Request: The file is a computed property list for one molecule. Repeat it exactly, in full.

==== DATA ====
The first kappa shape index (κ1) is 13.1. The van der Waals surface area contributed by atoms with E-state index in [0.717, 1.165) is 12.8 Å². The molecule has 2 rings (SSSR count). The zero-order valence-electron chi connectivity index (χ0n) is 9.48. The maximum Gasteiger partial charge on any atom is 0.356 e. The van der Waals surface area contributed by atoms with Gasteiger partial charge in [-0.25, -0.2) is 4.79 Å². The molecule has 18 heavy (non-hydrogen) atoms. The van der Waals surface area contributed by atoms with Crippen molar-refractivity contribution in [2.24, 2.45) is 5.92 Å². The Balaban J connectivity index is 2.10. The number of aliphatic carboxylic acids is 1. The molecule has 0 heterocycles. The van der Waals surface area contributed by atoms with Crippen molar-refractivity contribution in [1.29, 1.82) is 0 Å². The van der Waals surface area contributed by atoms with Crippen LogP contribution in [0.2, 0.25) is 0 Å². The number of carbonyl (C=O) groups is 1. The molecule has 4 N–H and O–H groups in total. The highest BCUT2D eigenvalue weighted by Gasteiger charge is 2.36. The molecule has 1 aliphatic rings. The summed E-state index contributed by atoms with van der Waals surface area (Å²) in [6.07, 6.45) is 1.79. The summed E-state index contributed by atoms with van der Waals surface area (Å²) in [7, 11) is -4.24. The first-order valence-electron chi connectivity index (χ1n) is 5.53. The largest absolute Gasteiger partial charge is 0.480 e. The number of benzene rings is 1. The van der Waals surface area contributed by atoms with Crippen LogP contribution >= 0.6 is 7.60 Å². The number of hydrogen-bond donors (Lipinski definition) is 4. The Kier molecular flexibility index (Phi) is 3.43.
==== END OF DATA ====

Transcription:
The first kappa shape index (κ1) is 13.1. The van der Waals surface area contributed by atoms with E-state index in [0.717, 1.165) is 12.8 Å². The molecule has 2 rings (SSSR count). The zero-order valence-electron chi connectivity index (χ0n) is 9.48. The maximum Gasteiger partial charge on any atom is 0.356 e. The van der Waals surface area contributed by atoms with Gasteiger partial charge in [-0.25, -0.2) is 4.79 Å². The molecule has 18 heavy (non-hydrogen) atoms. The van der Waals surface area contributed by atoms with Crippen molar-refractivity contribution in [2.24, 2.45) is 5.92 Å². The Balaban J connectivity index is 2.10. The number of aliphatic carboxylic acids is 1. The molecule has 0 heterocycles. The van der Waals surface area contributed by atoms with Crippen molar-refractivity contribution in [1.29, 1.82) is 0 Å². The van der Waals surface area contributed by atoms with Crippen LogP contribution in [0.2, 0.25) is 0 Å². The number of carbonyl (C=O) groups is 1. The molecule has 4 N–H and O–H groups in total. The highest BCUT2D eigenvalue weighted by Gasteiger charge is 2.36. The molecule has 1 aliphatic rings. The summed E-state index contributed by atoms with van der Waals surface area (Å²) in [6.07, 6.45) is 1.79. The summed E-state index contributed by atoms with van der Waals surface area (Å²) in [7, 11) is -4.24. The first-order valence-electron chi connectivity index (χ1n) is 5.53. The largest absolute Gasteiger partial charge is 0.480 e. The number of benzene rings is 1. The van der Waals surface area contributed by atoms with Crippen LogP contribution >= 0.6 is 7.60 Å². The number of hydrogen-bond donors (Lipinski definition) is 4. The Kier molecular flexibility index (Phi) is 3.43.